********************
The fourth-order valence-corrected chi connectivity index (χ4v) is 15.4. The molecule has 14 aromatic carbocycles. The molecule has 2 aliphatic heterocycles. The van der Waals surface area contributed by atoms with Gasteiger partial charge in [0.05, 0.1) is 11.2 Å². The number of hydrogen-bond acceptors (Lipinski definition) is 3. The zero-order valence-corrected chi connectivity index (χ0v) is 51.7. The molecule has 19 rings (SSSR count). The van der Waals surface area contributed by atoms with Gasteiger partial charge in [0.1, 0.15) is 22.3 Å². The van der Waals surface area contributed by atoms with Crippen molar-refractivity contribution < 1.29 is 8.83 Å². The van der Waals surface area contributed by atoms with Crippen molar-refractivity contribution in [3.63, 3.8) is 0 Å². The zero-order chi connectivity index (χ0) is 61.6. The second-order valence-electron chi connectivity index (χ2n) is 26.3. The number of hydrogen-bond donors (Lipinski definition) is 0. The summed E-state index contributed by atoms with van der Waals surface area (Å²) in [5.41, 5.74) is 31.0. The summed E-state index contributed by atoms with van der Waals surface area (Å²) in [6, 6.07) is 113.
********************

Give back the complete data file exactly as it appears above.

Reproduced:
The fourth-order valence-corrected chi connectivity index (χ4v) is 15.4. The molecule has 14 aromatic carbocycles. The molecule has 2 aliphatic heterocycles. The van der Waals surface area contributed by atoms with Gasteiger partial charge in [0.05, 0.1) is 11.2 Å². The number of hydrogen-bond acceptors (Lipinski definition) is 3. The zero-order valence-corrected chi connectivity index (χ0v) is 51.7. The molecule has 19 rings (SSSR count). The van der Waals surface area contributed by atoms with Gasteiger partial charge in [0.1, 0.15) is 22.3 Å². The van der Waals surface area contributed by atoms with Crippen molar-refractivity contribution < 1.29 is 8.83 Å². The van der Waals surface area contributed by atoms with Crippen molar-refractivity contribution in [3.63, 3.8) is 0 Å². The zero-order chi connectivity index (χ0) is 61.6. The second-order valence-electron chi connectivity index (χ2n) is 26.3. The number of hydrogen-bond donors (Lipinski definition) is 0. The summed E-state index contributed by atoms with van der Waals surface area (Å²) in [5.41, 5.74) is 31.0. The summed E-state index contributed by atoms with van der Waals surface area (Å²) in [6, 6.07) is 113.